A Gibson Pile-On: Now Hit With a $50 Million Lawsuit

Tronical logo

Gibson Brands CEO Henry Juszkiewicz has been very busy lately as he scrambles to arrange a $550 million bailout package in a desperate attempt to avoid bankruptcy for the storied brand. But he’s about to get a little busier as one of Gibson Guitar’s vendors, Tronical of Hamburg, Germany, sues the company for $50 million it says it is owed.

So now Tronical gets in line behind Gibson bondholders seeking payment…

Tronical is the inventor and licensor of a technology that offers guitar players a system to automatically keep their guitars in tune. Trust me, as a former professional musician, I can attest to the constant tuning that our guitar players needed to make between songs as new strings stretch out during play or environmental conditions in the club change throughout the night of the gig.

Tronical’s system attaches to the head of a guitar and using servo-drive technology, can keep each string in tune. The company says its award-winning technology gets new guitar players up and running much quicker, and helps old pros stay in tune with less fuss and muss. It also says that Gibson licensed the technology for a line of guitars introduced in 2015, using the feature they call G-Force.

Not a Good Year for Gibson

Unfortunately, that line in 2015 was not successful for Gibson. Guitar players, it seems, didn’t see the tuning problem as a big enough deal that they were willing to pay even more for Gibson guitars that many felt were already over-priced. One guitarist told us that existing digital tuners make tuning a guitar simple and fast, and they are very inexpensive – most guitar players already own one. And they are quite a bit less expensive than Gibson expected for a G-Force equipped guitar.

One poster on Gibson’s website, posting under the name “Tim” said, “It’s called G-Force because Gibson forced it on the people.”

Gibson's G-Force auto-tuner

Gibson’s G-Force auto-tuner using Tronical servo-drive technology to automatically tune a guitar. The only problem was that guitar players didn’t want it.

Gibson had been so excited about G-Force that most of its 2015 line-up included the feature. When many guitar players rejected it, Gibson ultimately was forced to retool most of their entire line-up and took a big hit to revenues and profit for the year.

Unpaid License Fees and Un-reimbursed R&D Expenses

Tronical does not give many details in their release, but evidently Gibson has not paid them for this unfortunate foray into an electronically tuned guitar for all. Digital Music News reported that Tronical has alleged that Gibson is not honoring “a long-term contractual agreement,” thus forcing this litigation.The $50 million claim is for unpaid license fees and Research & Development costs, the report said.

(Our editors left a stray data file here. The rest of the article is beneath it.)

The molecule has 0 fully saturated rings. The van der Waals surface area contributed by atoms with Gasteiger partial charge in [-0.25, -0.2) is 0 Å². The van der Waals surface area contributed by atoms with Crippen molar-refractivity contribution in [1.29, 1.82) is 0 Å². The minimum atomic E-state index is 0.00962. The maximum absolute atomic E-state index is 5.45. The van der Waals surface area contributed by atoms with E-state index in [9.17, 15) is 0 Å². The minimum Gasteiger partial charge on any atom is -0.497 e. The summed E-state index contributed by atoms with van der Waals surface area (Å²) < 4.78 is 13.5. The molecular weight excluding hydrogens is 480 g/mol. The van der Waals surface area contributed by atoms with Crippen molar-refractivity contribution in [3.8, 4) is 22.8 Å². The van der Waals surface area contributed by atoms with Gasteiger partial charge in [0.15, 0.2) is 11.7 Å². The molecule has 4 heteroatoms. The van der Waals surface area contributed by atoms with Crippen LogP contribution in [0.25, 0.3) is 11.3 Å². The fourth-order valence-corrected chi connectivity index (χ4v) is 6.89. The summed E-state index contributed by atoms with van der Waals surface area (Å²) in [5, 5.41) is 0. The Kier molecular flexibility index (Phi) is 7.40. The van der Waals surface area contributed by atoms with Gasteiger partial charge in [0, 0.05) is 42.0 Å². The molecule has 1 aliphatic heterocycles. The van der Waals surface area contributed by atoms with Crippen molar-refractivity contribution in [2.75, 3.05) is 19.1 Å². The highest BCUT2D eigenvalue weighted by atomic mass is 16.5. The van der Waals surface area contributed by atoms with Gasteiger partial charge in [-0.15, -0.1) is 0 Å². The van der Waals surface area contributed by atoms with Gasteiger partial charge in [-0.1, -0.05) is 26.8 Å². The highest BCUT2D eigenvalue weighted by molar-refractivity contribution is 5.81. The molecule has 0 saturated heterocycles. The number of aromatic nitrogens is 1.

We have done substantial reporting on Gibson Brands’ many problems, mostly self-inflicted wounds incurred when CEO Juszkiewicz decided to diversify the business of Gibson Guitar – which at that time in 2012 was exclusively reliant upon the struggling musical instrument business. Juszkiewicz felt the company could make a go in what he thought was a related business, consumer electronics.

A Great Degree of Bravado

Gibson CEO Juszkiewicz

Gibson’s CEO Henry Juszkiewicz with Strata-gee and other media at a 2012 CES press event on a Gibson tour bus announcing their purchase of Onkyo.

With a great degree of bravado, mostly reinforced by his ignorance of the problems in the consumer electronics business, Juszkiewicz plunged headfirst in an almost dizzying buying spree acquiring brands left and right. His greatest mistake was using OPM (other people’s money) to make these acquisitions, and in the process piled up massive amounts of debt.

Now Gibson Brands is just months away from the date of retirement on $520 million worth of that debt. The company does not have the assets to cover that, even though they have frantically sold off properties, including their storied Memphis factory and showroom. So Gibson is left with no choice but to try and refinance their debt.

That’s It, Bondholders Have Had Enough

The problem is bondholders have had enough. The company has been losing money for years and Juszkiewicz and crew have lost the confidence of the investment community – which is now demanding a solution that brings in new management. In the grand scheme of things, this litigation by Tronical is little more than getting their claim in just before what many assume is an forthcoming bankruptcy filing by Gibson. But it is surely not welcome news…on top of all else.

As one guitar player told us, “If only they had asked guitar players about G-Force before they committed, we could have told them not to bother.”

Yet another miscalculation by Juszkiewicz and crew.

Learn more about Tronical (including a cool video showing how their system works) by visiting: www.tronicaltune.com.

See all that Gibson has to offer by seeing: www.gibson.com.

Comment on this Post

Your email address will not be published. Required fields are marked *


We welcome your comments and encourage you to participate by offering your insights and thoughts on our posted stories. However, in some instances, your comment may be subject to editing or deletion if they violate one or more of the following points.

    --First, while we support vigorous debate and are generally quite tolerant of even controversial thoughts and ideas - we do not tolerate rudeness, profanity, or personal attacks.
    --Second, please stay on topic with your thoughts.
    --Third, while links to relevant content are OK, we do not allow self-promotion or SPAM.

The owner of this site reserves the right to edit or delete any comments submitted to this site without notice. This comment policy is subject to change at any time.

This site uses Akismet to reduce spam. Learn how your comment data is processed.